When students leave home for the collegial atmosphere of a university dormitory, they don’t expect to end up at a nearby hotel. But that’s just what’s happening to approximately 100 Oakland University students.
At the start of the school year, there was a 16 percent increase over last year’s already overbooked occupancy. Due to on-campus housing demands, a block of 30 rooms at Homestead Studio Suites have been reserved for OU students displaced because of overcrowded residence halls. In addition, the showrooms in Hamlin, Nicholson and Vandenberg residence halls have been converted for general student use.
Emails regarding housing placement confirm hotels as a contingency plan for those students living farthest away from campus. Currently the rooms are booked for three weeks, but it is unclear how long they will be booked for.
Housing Director Jim Zentemeyer in an email wrote “University Housing continues to expand the scope and quality of developmental and academic activity in the residence halls. This combined with the growing partnerships with other offices on campus have caused a steady growth in housing demand.”
The students, who are staying in Homestead Studio Suites — located on University Drive, down the street from the university — are not paying for the hotels directly — the costs are coming from the campus housing fee they’ve already paid.
“We usually see some level of turnover in the early part of the year,” Zentmeyer said. “We’re trying to see if these people are in a position to have permanent rooms in a relatively short period of time … students are still able to eat on campus, although the hotel does have a number of amenities that are offered like a kitchen.”
Zentmeyer blames the high increase in housing on campus due to an increased interest in the campus community.
“Basically we’ve experienced more than a 16 percent increase in housing demand from this year to last year, and last year was record setting as well,” he said. “With the activity on campus, people want to live here and that’s wonderful. We’re moving toward that community-feel at OU.”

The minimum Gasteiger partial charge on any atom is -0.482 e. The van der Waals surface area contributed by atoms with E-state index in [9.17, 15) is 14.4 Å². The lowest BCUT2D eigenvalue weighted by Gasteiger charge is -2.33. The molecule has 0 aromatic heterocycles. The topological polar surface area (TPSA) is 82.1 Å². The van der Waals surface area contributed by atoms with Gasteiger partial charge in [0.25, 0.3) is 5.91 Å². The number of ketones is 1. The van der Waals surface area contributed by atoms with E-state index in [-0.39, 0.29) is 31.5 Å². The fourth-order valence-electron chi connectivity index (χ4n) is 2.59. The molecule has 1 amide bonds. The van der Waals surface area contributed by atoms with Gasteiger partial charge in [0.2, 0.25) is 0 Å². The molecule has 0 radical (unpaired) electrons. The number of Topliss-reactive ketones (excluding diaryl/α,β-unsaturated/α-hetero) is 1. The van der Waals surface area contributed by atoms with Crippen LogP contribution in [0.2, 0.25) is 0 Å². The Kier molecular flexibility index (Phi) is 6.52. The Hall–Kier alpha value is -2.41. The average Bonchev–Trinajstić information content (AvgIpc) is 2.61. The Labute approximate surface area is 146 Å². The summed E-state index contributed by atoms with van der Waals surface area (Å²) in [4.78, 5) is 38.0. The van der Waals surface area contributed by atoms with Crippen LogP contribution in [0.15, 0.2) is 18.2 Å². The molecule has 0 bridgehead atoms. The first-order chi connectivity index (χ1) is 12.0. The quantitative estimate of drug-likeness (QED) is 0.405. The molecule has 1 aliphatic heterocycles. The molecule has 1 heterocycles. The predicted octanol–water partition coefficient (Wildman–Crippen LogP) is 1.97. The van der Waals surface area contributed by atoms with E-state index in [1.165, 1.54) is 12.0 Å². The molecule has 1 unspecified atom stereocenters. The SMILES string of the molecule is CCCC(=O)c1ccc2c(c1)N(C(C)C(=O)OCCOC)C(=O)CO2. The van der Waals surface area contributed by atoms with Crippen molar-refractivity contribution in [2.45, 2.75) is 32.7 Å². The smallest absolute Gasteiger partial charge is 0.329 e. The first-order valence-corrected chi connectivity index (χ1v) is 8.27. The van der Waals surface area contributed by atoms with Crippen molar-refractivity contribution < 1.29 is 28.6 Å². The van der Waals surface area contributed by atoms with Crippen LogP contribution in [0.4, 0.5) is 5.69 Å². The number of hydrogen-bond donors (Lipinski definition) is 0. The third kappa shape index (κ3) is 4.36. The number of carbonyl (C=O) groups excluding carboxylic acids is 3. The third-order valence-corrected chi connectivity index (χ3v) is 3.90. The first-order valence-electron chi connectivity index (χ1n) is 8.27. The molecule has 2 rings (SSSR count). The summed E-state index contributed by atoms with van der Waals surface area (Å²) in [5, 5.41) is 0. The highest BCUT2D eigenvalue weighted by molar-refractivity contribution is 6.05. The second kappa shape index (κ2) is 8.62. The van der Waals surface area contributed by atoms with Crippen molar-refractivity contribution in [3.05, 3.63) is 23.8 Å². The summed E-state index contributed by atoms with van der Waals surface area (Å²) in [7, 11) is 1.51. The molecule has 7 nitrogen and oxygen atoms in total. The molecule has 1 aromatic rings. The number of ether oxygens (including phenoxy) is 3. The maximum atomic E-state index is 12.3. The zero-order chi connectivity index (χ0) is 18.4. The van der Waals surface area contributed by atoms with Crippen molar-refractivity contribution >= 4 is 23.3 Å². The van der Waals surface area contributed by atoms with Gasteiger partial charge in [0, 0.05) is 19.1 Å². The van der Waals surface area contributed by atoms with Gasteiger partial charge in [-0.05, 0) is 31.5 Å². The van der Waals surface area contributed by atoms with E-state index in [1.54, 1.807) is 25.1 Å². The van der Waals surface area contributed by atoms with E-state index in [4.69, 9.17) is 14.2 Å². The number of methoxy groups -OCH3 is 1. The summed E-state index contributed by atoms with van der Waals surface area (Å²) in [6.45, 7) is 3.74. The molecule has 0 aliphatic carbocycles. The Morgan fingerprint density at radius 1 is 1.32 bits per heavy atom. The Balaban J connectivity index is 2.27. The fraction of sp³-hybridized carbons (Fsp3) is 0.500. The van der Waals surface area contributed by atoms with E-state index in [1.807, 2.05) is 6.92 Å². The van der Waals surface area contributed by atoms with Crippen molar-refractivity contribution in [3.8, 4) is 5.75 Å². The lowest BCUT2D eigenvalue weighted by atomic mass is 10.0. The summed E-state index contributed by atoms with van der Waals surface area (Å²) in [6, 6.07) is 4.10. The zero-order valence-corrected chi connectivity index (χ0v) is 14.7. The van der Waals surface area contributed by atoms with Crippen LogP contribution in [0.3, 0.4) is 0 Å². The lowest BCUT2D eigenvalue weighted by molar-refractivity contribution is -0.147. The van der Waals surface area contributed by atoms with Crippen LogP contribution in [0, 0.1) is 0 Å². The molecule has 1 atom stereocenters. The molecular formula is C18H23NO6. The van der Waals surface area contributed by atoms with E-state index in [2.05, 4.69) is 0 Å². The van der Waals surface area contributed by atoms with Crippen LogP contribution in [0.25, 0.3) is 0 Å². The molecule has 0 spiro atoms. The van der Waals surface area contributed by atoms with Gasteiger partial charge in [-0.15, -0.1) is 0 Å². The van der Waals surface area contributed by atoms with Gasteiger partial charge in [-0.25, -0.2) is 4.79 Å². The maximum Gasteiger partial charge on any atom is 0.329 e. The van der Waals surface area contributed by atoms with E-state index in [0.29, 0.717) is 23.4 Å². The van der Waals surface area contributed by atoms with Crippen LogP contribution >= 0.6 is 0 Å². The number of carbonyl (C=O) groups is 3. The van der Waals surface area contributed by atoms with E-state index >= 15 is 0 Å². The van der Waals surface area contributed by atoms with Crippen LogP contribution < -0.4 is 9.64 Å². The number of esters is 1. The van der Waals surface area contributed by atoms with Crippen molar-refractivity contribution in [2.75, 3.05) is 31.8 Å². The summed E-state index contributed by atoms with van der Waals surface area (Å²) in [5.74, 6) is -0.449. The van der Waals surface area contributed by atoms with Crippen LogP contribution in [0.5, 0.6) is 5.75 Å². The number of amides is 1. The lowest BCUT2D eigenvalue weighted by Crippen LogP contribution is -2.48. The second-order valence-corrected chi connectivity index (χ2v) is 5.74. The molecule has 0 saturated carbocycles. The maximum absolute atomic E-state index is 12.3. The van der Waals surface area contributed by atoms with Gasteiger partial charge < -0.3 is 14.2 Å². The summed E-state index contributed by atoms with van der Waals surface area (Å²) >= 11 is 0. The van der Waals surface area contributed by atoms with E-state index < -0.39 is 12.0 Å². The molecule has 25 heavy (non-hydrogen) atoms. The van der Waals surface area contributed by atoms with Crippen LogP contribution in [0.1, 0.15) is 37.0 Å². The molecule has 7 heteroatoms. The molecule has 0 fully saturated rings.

Senior resident assistants are staying overnight with the students to make sure they’re monitored, and the Bear Bus is available for transportation to the university.
In spite of the increase in students, single rooms were not an option again this year for students who wished to live alone.
Christine Aranda, a transfer student, was upset when the room she applied for through Disability Support Services didn’t work out.
“At first I was worried because I thought they were going to put me into a dorm room with four or five other people, but was given an apartment instead,” she said. “We all applied for a single room through the DSS office, and were enraged when we found out we were put into a three bedroom apartment … we had anxiety attacks about it … I know I personally had a whole week where I was freaking out and went to two therapy sessions rather than one that week. I ended up liking my suitemates, though.”
Zentmeyer said he’s drafted a plan for a new housing unit to go out to the Board of Trustees that he hopes would add 440 beds to the university for the 2013 year.
“We want to make sure that it runs parallel with everyone else’s programs,” he said. “We want to make sure there is a buy in from BOT and that everyone that ought to be a part of the project can be.”